Jenny beds down increased independence
PUTTING ONE FOOT IN FRONT OF THE OTHER AND PUSHING ON IS THE PHILOSOPHY
FEROS CARE PARTICIPANT JENNY LIVES BY, AS SHE NAVIGATES HER WAY TOWARDS
Always attempting to live a productive life, Jenny, who lives with
genetic disorder Osteogenesis Imperfecta (OI), has never wanted her condition
to hold her back, despite having over 100 fractures, mostly through falls,
since she was 18-months-old.
Now 57, Jenny’s goal for independence was threatened when she went
“downhill” six years ago, with menopause and complications weakening her bones
further, causing deteriorating health, reduced mobility, and further
complications to her hearing.
HOW THE NDIS IS HELPING TO CHANGE LIVES
But since becoming a National Disability Insurance Scheme (NDIS)
participant just prior to last Christmas, Jenny is now on the path to living
her best life possible, with a Queen-sized power bed, mobility scooter, car
modifications and in-home supports completely turning her world around.
“After having an assessment with an occupational therapist (OT),
requests were put through for equipment to make my life easier and to give me
back some independence,” Jenny said.
“I used to use a waterbed which was so low, I was crying getting
out of bed, and my husband had to sleep on the couch.
“But the new bed lifts at the back and foot of the bed and it’s
amazing… My husband, David, said he’s never known me to be so comfortable, and
we are able to sleep in the same bed for the first time in close to five years.
“He no longer has to push me in a wheelchair either, as I now have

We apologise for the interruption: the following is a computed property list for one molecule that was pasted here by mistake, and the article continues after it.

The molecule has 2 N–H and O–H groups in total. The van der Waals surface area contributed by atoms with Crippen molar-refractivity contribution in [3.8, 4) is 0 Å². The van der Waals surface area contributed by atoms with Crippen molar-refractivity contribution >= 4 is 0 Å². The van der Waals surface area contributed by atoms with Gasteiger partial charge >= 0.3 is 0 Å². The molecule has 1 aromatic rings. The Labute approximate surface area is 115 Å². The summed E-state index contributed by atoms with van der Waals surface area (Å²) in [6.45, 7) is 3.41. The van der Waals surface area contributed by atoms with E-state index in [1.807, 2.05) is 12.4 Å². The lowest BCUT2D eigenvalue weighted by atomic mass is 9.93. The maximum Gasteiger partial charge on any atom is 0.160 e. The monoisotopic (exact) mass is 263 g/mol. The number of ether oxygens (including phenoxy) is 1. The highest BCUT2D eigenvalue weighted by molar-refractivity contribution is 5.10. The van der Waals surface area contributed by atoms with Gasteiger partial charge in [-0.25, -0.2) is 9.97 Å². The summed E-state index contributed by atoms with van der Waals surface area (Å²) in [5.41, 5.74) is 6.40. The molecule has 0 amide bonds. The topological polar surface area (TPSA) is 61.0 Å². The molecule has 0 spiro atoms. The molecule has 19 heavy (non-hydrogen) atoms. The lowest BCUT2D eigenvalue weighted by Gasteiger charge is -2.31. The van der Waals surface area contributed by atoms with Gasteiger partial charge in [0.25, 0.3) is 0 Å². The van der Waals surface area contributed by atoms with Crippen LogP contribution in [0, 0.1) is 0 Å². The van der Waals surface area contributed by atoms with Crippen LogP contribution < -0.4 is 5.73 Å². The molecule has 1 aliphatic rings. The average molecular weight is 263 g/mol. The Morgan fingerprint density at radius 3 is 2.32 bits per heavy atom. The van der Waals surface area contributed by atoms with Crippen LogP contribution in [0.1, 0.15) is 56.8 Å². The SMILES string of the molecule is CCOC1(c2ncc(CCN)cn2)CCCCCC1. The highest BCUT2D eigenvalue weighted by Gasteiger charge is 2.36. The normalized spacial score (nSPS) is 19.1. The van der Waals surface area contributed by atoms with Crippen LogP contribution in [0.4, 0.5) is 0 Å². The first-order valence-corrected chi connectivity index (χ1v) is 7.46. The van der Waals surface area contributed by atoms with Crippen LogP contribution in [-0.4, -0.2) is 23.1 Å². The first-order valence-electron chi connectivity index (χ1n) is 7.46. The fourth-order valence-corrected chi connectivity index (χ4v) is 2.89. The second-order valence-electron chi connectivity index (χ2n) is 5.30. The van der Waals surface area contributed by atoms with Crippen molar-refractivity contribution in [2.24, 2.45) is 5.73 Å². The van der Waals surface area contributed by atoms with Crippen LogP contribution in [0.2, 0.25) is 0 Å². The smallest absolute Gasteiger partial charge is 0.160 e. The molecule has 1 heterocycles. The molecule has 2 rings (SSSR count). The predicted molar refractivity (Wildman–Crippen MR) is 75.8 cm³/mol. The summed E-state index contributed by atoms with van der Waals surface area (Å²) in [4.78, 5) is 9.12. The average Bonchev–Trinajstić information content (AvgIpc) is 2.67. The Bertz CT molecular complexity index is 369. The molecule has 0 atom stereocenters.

my own portable scooter and I can go out by myself instead of having to rely on
“My car was modified with a boot opener and my scooter fits in and
folds up easily. I can now go out shopping by myself and I can maintain my
independence. I’m just so grateful.”
The return to happiness takes Jenny back to a time prior to her
deterioration, where she was bodybuilding, jogging, running the City to Bay
marathon and taking part in a 12-week body transformation program, Maxine’s
Challenge, to lose 43 kilos and defy odds in the process.
That Jenny, who is The OI Society of South Australia
representative, even got to that point is a testament to her positive
disposition and steely determination to not be held back.
But she knows things can change in a hurry. Not downplaying the challenges
she faces, Jenny’s grandmother, grandaunt, father, three of her four children,
and several of her nine grandchildren, have all inherited the genetic disorder.
Crediting her father as the real “hero”, Jenny has heartbreakingly
watched on as his breaks, seizures, knee replacements and a leg amputation pose
a stark reality of what may lay ahead.
With her father’s ordeal providing increased motivation for
maintaining independence, Jenny was determined to return to where she was
physically and mentally six years ago. Realising she needed assistance, Jenny’s
search for help led her to the NDIS.
“I avoided applying for the NDIS for a long time as I thought,
‘there’s people far worse off than me and I don’t deserve it’,” Jenny said.
“But my doctor, who is one of my angels, convinced me to apply. I
got a call just before Christmas to say I was approved, and the lovely Janet
from Feros Care came out and helped me set everything up.
“I’ve been taking baby steps with it, and I’ve been up to Feros
Care in Barossa a couple of times as I thought I’d done something wrong with my
funding, but they have all been amazing and alleviated my fears.”